circulation of elites
Source Jim Devine
Date 12/07/13/15:14

[this is reminiscent of the conservative economist Joseph Schumpeter's
view that "democracy" involved the masses choosing between elites.
The title of this post comes from Vilfredo Pareto, another elite

from SLATE:
My Kind of Elitist
Obama and Romney may disagree on many things, but there is no question
they are both members of the “elite.” It’s just a matter of which type
of elitist you prefer.

By Anne Applebaum

I DON'T KNOW WHETHER this was the intention—one certainly assumes
so—but the handful of new investigations into Mitt Romney's investment
arrangements in Switzerland, Bermuda, and the British Virgin Islands
have come at a particularly interesting moment in the U.S. electoral
cycle. With four months to go, both presidential candidates are
frantically drawing lines in the sand:

Each is arguing that he offers American voters a clear and distinct
choice on health care, immigration, taxation—and that his opponent
offers something quite different.

On purpose or otherwise, the tales of the Cayman Islands make clear
that Mitt Romney and Barack Obama are offering American voters another
kind of choice as well. One of the words most frequently deployed
during both the midterm elections and the now-forgotten Republican
primaries was "elite," usually as a term of opprobrium, usually by
Republicans but sometimes by Democrats, too. Running for the Senate,
Christine O'Donnell ran a campaign ad declaring, "I didn't go to Yale
... I am YOU." Attacking Obama, Rand Paul called the president a
"liberal elitist" who "believes that he knows what is best for
people." Occupy Wall Street rose up against the "1 percent," but
fizzled out before it could propose an alternative. At one point, even
Justice Clarence Thomas's wife railed against the Washington political
class, leading Slate columnist Dahlia Lithwick to wonder how that term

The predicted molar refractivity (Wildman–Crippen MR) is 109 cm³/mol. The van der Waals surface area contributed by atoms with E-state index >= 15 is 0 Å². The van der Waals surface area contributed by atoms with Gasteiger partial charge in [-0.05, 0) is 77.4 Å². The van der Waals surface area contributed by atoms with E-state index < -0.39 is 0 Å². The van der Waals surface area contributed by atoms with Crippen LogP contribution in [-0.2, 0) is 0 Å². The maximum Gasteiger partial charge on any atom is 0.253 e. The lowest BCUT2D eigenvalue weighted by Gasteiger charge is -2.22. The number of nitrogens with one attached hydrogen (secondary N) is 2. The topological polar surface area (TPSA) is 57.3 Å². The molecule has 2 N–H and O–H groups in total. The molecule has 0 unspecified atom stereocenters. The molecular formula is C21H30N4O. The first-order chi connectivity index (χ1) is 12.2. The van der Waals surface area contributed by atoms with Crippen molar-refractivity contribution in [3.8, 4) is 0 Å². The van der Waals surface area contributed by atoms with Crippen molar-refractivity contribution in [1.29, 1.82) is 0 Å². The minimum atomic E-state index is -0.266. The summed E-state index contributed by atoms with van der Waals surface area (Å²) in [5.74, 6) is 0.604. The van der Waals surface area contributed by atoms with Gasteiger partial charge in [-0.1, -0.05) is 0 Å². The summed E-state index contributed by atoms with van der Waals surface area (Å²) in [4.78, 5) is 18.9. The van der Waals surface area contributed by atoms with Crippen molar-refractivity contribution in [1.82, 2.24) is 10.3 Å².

could possibly exclude her husband ("If ever there were nine people
who are actually paid to think they know better than the rest of us,
Supreme Court justices are it.").

Granted, the word "elite" is often used, blurrily, to mean "a group of
people whose views I dislike." But that doesn't mean that elites don't
exist. On the contrary, the previous debates on the subject were
insufficiently subtle, failing to recognize that in the modern world,
there are multiple elites, each with its own customs and habits, its
own moral codes and its own domestic and international connections.
And let us be clear: When we are offered the choice between Obama and
Romney, we are offered a choice between two sets of them.

You know the stereotypes already. Both Obamas come from what might
loosely be called the intellectual/academic meritocracy, the "liberal
elite," the post-WASP Ivy League, easily caricatured as the world of
free-trade coffee, organic arugula, smug opinions, and Martha's
Vineyard. The Romneys, by contrast, belong to the financial oligarchy,
the "global elite," the post-financial-deregulation world which is
just as easily caricatured as one of iced champagne, offshore bank
accounts, dressage trainers, and private islands. The two groups have
some important overlaps. Though Romney got some attention for holding
a fundraiser in the Hamptons last week, it is Obama who has raised
more money in the Hamptons overall (the president scored particularly
well in Sagaponack, by one account, where the median home sells for
$4.4 million).

They also have some important differences. The financial oligarchy, as
we learned from the Barclays scandal in London last week, is happiest
when it operates in deep secrecy, where it can manipulate interest
rates, package derivatives, hide its profits, and shelter its taxes as
it sees fit. The liberal meritocracy prefers to operate in the glare
of publicity, where it can give lectures, write books, make
documentaries, and generally promulgate its own views as loudly as
possible. At age 34, Obama wrote his autobiography. At age 37, Romney
founded Bain Capital.

But while you might think one or the other group more preferable or
more offensive for reasons of politics, culture, or taste, you
certainly cannot argue that either one of them is in close touch with
"average" or "ordinary" or even "middle-class" people, however those
terms might be defined. And although both they and their supporters
may shout about "radical left-wing professors” on the one hand or
"Gordon Gekko" on the other, neither Obama nor Romney can plausibly
claim to be leading a populist revolution against the "elites" who are
allegedly destroying America.

Which is just as well, because the political success of both Obama and
Romney proves that radical populism in the United States has failed
spectacularly. For all of the attention they got, neither Occupy Wall
Street nor the Tea Party has a candidate in this race. Neither found a
way to channel inchoate, ill-defined public anger—at the deficit, at
the banks—into electoral politics or clear alternatives. Whoever wins
in November, we'll therefore get the elite we deserve.

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